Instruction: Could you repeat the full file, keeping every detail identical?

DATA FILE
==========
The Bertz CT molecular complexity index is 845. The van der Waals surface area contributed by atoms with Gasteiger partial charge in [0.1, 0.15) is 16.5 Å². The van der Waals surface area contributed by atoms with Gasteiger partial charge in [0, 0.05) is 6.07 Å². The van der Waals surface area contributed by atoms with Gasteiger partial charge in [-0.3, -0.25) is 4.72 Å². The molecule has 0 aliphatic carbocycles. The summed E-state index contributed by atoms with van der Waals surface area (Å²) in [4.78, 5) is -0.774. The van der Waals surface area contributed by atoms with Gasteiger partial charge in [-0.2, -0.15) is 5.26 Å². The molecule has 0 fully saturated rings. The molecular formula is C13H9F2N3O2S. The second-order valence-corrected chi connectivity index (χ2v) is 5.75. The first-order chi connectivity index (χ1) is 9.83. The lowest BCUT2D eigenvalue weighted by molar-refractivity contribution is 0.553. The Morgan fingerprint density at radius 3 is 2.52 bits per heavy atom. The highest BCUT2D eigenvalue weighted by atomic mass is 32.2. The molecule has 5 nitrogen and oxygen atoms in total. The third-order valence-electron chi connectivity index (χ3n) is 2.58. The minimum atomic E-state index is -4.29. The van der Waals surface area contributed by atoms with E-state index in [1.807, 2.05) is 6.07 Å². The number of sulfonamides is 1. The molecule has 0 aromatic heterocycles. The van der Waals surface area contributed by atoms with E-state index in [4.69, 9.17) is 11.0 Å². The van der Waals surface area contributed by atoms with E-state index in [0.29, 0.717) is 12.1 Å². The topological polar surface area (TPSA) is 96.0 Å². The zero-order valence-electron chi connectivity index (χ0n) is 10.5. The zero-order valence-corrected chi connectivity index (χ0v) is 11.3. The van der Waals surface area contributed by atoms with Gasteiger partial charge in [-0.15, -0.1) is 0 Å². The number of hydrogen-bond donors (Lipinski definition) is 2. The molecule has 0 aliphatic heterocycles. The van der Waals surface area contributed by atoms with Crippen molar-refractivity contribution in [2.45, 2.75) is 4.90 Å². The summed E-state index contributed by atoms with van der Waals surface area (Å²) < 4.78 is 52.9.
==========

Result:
The Bertz CT molecular complexity index is 845. The van der Waals surface area contributed by atoms with Gasteiger partial charge in [0.1, 0.15) is 16.5 Å². The van der Waals surface area contributed by atoms with Gasteiger partial charge in [0, 0.05) is 6.07 Å². The van der Waals surface area contributed by atoms with Gasteiger partial charge in [-0.3, -0.25) is 4.72 Å². The molecule has 0 aliphatic carbocycles. The summed E-state index contributed by atoms with van der Waals surface area (Å²) in [4.78, 5) is -0.774. The van der Waals surface area contributed by atoms with Gasteiger partial charge in [-0.2, -0.15) is 5.26 Å². The molecule has 0 fully saturated rings. The molecular formula is C13H9F2N3O2S. The second-order valence-corrected chi connectivity index (χ2v) is 5.75. The first-order chi connectivity index (χ1) is 9.83. The lowest BCUT2D eigenvalue weighted by molar-refractivity contribution is 0.553. The Morgan fingerprint density at radius 3 is 2.52 bits per heavy atom. The highest BCUT2D eigenvalue weighted by atomic mass is 32.2. The molecule has 5 nitrogen and oxygen atoms in total. The third-order valence-electron chi connectivity index (χ3n) is 2.58. The minimum atomic E-state index is -4.29. The van der Waals surface area contributed by atoms with E-state index in [1.807, 2.05) is 6.07 Å². The number of sulfonamides is 1. The molecule has 0 aromatic heterocycles. The van der Waals surface area contributed by atoms with E-state index in [4.69, 9.17) is 11.0 Å². The van der Waals surface area contributed by atoms with E-state index in [0.29, 0.717) is 12.1 Å². The topological polar surface area (TPSA) is 96.0 Å². The zero-order valence-electron chi connectivity index (χ0n) is 10.5. The zero-order valence-corrected chi connectivity index (χ0v) is 11.3. The van der Waals surface area contributed by atoms with Gasteiger partial charge in [-0.15, -0.1) is 0 Å². The number of hydrogen-bond donors (Lipinski definition) is 2. The molecule has 0 aliphatic heterocycles. The van der Waals surface area contributed by atoms with Crippen molar-refractivity contribution in [2.45, 2.75) is 4.90 Å². The summed E-state index contributed by atoms with van der Waals surface area (Å²) < 4.78 is 52.9.